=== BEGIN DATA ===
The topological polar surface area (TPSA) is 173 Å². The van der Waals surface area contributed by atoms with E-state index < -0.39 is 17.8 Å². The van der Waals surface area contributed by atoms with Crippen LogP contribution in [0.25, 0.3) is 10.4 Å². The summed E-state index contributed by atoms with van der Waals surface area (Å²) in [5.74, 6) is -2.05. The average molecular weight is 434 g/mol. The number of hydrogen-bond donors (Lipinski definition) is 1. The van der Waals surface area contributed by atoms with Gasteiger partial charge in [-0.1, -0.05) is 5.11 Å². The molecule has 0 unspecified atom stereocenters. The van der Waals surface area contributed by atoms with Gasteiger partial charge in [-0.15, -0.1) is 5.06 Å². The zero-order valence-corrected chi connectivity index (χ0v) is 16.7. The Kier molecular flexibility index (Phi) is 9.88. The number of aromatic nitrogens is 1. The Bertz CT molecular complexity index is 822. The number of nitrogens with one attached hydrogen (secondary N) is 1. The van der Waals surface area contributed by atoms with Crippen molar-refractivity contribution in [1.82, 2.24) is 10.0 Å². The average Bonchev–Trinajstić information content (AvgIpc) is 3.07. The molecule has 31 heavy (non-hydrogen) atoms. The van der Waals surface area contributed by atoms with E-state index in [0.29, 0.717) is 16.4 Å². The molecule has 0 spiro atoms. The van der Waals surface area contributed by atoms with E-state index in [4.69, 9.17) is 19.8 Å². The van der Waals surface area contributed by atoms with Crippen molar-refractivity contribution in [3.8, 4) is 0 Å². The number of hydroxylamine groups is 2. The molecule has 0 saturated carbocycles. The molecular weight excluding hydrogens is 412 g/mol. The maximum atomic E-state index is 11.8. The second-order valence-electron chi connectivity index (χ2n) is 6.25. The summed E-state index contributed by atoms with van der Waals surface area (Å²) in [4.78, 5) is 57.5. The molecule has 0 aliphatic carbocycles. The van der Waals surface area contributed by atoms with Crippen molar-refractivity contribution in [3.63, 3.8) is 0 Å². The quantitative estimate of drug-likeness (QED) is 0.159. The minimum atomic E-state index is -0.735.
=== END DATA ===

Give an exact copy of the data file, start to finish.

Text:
The topological polar surface area (TPSA) is 173 Å². The van der Waals surface area contributed by atoms with E-state index < -0.39 is 17.8 Å². The van der Waals surface area contributed by atoms with Crippen LogP contribution in [0.25, 0.3) is 10.4 Å². The summed E-state index contributed by atoms with van der Waals surface area (Å²) in [5.74, 6) is -2.05. The average molecular weight is 434 g/mol. The number of hydrogen-bond donors (Lipinski definition) is 1. The van der Waals surface area contributed by atoms with Gasteiger partial charge in [-0.1, -0.05) is 5.11 Å². The molecule has 0 unspecified atom stereocenters. The van der Waals surface area contributed by atoms with Gasteiger partial charge in [-0.15, -0.1) is 5.06 Å². The zero-order valence-corrected chi connectivity index (χ0v) is 16.7. The Kier molecular flexibility index (Phi) is 9.88. The number of aromatic nitrogens is 1. The Bertz CT molecular complexity index is 822. The number of nitrogens with one attached hydrogen (secondary N) is 1. The van der Waals surface area contributed by atoms with Crippen molar-refractivity contribution in [1.82, 2.24) is 10.0 Å². The average Bonchev–Trinajstić information content (AvgIpc) is 3.07. The molecule has 31 heavy (non-hydrogen) atoms. The van der Waals surface area contributed by atoms with E-state index in [0.29, 0.717) is 16.4 Å². The molecule has 0 spiro atoms. The van der Waals surface area contributed by atoms with E-state index in [4.69, 9.17) is 19.8 Å². The van der Waals surface area contributed by atoms with Crippen molar-refractivity contribution in [3.8, 4) is 0 Å². The number of hydroxylamine groups is 2. The molecule has 0 saturated carbocycles. The molecular weight excluding hydrogens is 412 g/mol. The maximum atomic E-state index is 11.8. The second-order valence-electron chi connectivity index (χ2n) is 6.25. The summed E-state index contributed by atoms with van der Waals surface area (Å²) in [4.78, 5) is 57.5. The molecule has 0 aliphatic carbocycles. The van der Waals surface area contributed by atoms with Crippen molar-refractivity contribution in [3.63, 3.8) is 0 Å². The quantitative estimate of drug-likeness (QED) is 0.159. The minimum atomic E-state index is -0.735.